Booms deployed to contain fuel leaking into Oregon Inlet from swamped tug boat

Just a small portion of the Miss Bonnie's hull is now visible after it was swamped on Sunday. [USCG Station Oregon Inlet]

The tug boat that was swamped in Oregon Inlet Sunday morning by waves from the coastal storm while trying to secure a barge that broke free is now leaking diesel fuel.

The Coast Guard said a sheen on the surface of the inlet was reported around 10 a.m. Monday, southwest of where the Miss Bonnie was wedged against the southern end of the closed Herbert C. Bonner Bridge.

An estimated 3,000 gallons of diesel fuel was on board the Miss Bonnie, according to a Coast Guard press release.

Booms have been deployed by the tug’s operators and they will be undertaking additional clean-up efforts as seas drop in the inlet.

The Coast Guard is working with the National Oceanic and Atmospheric Administration Scientific support coordinator to identify the most likely trajectory of the discharged diesel to determine necessary mitigation strategies for the preventative impact to environmentally sensitive areas.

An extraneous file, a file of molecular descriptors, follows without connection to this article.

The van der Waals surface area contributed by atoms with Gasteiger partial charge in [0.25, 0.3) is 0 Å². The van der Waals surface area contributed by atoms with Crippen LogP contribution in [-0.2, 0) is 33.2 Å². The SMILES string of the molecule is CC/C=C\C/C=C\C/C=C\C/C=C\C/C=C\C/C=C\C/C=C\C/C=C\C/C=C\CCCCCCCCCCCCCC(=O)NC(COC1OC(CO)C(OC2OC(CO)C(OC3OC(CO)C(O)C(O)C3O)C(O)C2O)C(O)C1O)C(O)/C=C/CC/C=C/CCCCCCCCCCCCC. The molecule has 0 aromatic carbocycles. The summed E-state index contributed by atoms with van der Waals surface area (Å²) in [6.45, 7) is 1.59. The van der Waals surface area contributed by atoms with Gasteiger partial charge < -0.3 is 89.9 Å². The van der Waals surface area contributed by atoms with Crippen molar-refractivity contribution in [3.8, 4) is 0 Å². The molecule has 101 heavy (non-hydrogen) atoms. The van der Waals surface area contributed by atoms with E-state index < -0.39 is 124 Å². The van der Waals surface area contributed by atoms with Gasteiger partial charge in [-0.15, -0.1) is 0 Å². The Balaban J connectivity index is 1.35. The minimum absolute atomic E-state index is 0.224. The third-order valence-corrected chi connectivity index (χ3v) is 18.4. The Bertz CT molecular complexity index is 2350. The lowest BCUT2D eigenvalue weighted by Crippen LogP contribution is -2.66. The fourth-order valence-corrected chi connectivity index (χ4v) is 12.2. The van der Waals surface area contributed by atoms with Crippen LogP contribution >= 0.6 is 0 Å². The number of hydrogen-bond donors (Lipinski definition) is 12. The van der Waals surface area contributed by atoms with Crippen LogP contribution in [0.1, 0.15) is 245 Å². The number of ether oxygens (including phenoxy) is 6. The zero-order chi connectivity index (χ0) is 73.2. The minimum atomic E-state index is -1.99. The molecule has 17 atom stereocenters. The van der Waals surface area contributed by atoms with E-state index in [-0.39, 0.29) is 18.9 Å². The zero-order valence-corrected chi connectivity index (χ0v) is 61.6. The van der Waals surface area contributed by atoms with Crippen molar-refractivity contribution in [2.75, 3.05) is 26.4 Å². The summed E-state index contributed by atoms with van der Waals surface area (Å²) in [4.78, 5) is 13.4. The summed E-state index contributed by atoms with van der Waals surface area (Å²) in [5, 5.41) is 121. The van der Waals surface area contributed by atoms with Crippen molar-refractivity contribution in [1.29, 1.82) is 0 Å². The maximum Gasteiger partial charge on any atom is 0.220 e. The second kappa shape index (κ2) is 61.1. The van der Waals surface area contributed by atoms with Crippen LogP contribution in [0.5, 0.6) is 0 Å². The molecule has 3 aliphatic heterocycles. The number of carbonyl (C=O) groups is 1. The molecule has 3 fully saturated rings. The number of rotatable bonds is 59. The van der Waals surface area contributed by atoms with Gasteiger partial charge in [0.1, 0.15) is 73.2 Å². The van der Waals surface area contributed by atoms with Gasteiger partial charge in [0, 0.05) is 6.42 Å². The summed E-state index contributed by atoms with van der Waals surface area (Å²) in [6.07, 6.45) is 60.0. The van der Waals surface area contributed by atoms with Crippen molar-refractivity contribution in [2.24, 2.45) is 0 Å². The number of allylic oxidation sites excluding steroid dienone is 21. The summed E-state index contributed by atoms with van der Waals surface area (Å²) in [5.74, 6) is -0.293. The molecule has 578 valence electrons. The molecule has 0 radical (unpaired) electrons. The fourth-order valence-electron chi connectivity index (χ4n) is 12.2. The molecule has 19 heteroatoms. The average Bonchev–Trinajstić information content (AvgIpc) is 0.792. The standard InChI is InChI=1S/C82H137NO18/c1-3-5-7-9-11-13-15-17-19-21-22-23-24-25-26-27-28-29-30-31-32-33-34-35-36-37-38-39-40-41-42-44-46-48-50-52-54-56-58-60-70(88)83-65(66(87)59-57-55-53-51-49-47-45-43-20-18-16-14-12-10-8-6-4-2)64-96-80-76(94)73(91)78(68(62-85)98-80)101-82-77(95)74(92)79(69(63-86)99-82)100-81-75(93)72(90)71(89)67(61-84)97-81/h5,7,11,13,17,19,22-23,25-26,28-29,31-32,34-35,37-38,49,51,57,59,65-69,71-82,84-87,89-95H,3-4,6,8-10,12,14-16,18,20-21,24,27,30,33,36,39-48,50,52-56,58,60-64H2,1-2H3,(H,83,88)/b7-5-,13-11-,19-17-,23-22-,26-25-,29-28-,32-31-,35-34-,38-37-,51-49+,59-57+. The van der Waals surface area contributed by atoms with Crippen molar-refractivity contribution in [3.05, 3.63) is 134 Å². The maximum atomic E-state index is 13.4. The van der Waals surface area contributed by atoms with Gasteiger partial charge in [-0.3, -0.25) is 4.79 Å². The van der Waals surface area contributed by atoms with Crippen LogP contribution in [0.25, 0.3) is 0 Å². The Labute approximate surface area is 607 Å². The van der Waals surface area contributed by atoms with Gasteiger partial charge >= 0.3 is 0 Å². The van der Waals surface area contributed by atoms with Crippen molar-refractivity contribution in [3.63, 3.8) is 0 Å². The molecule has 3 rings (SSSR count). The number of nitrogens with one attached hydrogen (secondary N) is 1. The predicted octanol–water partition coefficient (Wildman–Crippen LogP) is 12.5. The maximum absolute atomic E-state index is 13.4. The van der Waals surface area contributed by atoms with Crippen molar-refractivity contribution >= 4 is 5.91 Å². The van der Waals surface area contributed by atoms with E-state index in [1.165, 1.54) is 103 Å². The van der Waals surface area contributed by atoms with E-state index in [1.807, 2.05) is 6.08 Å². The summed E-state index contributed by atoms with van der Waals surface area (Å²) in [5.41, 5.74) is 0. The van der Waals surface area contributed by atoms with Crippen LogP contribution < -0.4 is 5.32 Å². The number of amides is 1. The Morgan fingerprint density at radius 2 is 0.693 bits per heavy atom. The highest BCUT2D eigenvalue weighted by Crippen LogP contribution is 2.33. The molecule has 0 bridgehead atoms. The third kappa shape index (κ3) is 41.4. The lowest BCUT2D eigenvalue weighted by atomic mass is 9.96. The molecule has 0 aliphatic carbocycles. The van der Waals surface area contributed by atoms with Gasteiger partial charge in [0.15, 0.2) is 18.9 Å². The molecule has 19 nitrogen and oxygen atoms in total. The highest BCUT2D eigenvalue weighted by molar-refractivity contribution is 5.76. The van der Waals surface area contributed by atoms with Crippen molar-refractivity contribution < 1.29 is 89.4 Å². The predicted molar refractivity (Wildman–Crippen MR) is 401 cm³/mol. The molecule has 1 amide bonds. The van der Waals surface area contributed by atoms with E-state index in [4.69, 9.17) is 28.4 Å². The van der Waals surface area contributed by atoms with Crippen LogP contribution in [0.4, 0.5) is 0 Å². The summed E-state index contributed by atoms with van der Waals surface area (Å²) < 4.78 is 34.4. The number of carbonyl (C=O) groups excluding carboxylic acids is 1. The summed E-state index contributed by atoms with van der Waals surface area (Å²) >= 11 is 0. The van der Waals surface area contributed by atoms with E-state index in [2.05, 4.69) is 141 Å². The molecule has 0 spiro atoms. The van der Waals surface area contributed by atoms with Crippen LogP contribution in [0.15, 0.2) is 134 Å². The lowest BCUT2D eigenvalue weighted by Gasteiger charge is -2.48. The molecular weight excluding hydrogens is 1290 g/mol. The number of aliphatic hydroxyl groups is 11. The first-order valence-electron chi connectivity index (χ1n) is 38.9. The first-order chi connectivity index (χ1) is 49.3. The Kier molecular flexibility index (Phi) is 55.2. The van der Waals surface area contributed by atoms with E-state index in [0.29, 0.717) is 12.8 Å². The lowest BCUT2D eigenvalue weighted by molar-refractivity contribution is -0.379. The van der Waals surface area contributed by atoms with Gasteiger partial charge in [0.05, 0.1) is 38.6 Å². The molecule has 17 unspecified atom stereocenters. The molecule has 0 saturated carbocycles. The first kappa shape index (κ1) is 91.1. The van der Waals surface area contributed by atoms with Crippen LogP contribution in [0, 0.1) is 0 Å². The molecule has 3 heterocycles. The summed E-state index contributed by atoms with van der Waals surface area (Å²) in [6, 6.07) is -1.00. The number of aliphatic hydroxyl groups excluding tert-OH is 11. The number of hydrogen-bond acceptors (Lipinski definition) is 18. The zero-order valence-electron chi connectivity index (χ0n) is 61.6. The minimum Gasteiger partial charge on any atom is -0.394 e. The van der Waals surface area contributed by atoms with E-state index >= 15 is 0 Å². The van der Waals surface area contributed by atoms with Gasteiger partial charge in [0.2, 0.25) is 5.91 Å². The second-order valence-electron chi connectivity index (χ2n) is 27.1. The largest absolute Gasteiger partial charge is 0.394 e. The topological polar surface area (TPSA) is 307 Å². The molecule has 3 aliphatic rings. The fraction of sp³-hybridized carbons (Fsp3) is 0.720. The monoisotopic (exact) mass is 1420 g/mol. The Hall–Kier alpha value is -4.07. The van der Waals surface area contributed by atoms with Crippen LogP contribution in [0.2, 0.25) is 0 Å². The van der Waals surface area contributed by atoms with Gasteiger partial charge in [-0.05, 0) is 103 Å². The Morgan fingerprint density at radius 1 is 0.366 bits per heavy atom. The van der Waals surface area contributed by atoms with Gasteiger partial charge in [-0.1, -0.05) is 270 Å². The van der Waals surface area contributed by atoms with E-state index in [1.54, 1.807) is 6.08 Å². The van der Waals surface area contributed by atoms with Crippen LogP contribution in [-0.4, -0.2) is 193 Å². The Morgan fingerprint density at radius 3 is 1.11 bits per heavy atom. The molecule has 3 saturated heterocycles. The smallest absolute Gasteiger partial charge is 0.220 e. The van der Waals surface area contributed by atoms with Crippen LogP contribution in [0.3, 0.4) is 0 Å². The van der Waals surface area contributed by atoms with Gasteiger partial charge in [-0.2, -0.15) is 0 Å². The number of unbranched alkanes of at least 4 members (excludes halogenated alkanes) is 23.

The sheen of diesel fuel was floating into the Pamlico Sound towards the northwest shoreline of Pea Island. [USCG photo]

“Protecting the marine environment is a top priority for the Coast Guard,” said Capt. Bion Stewart, commander of Coast Guard Sector North Carolina. “We are overseeing the responsible party’s actions to mitigate environmental impacts resulting from the discharge and to remove the vessel when it is safe to do so.”

Involved in the response are Coast Guard Sector North Carolina Marine Safety Detachment, PCL Construction, the North Carolina Wildlife Resources Commission and National Park Service

After the Miss Bonnie ran into trouble trying to secure the loose barge, another tug was able to come alongside and rescue the seven crewmembers. No one was hurt.

The incident has brought back memories of October 1990, when a section north of the Bonner’s navigation span collapsed after being struck by a dredge that broke anchor during a nor’easter.

That knocked out power and telephone lines, isolating Hatteras and Ocracoke islands from the rest of the Outer Banks until temporary ferries across the inlet were launched and the bridge could be repaired.

While the southern end is being converted into a fishing pier, the rest of the old bridge that was replaced by the Marc Basnight Bridge in February is being demolished.

The remains are being transported to a pair of artificial reefs offshore.

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